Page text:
Beaches in much of south Florida will close for the Fourth of July weekend, with the Florida Keys the latest to announce a planned closure, as the state deals with a massive coronavirus spike that has hit southern parts especially hard.
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Miami-Dade, Broward and Palm Beach counties have all announced beaches will be closed for the Fourth of July weekend, and will reopen some time next week.
The Florida Keys, including Key West, joined them Monday, after reporting a record number of new coronavirus cases.
The southern part of Florida has been the hardest hit by the coronavirus pandemic in the state, though cases are now quickly on the rise in central Florida and the Jacksonville area.
Florida has dealt with a well-publicized coronavirus spike recently, setting single-day records that included an unprecedented 9,585 new cases reported on Saturday alone.
Despite having one of the most aggressive reopenings in the country and for a long time showing no signs of rolling back, at one point saying “we’re not shutting down,” Gov. Ron DeSantis on Friday ordered bars to once again close in Florida amid the coronavirus spike.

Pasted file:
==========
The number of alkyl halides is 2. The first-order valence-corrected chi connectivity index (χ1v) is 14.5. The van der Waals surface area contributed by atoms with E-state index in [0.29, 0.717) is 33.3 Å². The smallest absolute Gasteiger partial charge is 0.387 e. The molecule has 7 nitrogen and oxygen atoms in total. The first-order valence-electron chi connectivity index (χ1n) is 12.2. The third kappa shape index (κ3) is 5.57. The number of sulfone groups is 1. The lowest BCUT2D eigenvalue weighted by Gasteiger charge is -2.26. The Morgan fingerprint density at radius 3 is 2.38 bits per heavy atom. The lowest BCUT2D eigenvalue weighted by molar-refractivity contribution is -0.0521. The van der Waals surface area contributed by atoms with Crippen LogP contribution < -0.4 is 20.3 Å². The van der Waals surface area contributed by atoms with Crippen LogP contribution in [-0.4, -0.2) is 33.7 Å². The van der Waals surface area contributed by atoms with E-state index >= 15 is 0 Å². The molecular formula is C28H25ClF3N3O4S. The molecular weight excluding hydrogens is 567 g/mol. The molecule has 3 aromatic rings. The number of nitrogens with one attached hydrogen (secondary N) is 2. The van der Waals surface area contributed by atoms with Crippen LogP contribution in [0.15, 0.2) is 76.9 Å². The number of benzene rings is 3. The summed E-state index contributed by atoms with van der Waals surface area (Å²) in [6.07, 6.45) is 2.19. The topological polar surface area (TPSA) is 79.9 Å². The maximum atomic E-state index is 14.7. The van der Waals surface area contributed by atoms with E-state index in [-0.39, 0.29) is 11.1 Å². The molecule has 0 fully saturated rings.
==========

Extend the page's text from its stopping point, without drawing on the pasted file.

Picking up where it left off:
Counties in south Florida, which include the city of Miami, have been exempted from moving forward at the same pace as the rest of the state’s reopening efforts due to the outsized impact coronavirus has had there compared with the rest of Florida.
Dozens of states across the U.S. are also dealing with a coronavirus increase, though few have been as significant as Florida’s. Before June 11, the state had never reported as many as 1,500 new cases in a single day. It’s reported more than that every single day since, and its 7-day average for new cases has now risen to over 5,000 per day.
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The city of Jacksonville announced Monday a mandatory mask mandate would go into effect after a rise in coronavirus cases there. The city plans to host the marquee events of the Republican National Convention, including President Donald Trump’s official acceptance of the party’s nomination, in August. Trump asked for the events to be moved from their original venue in Charlotte, North Carolina, because he wanted to escape social distancing and mask-wearing requirements.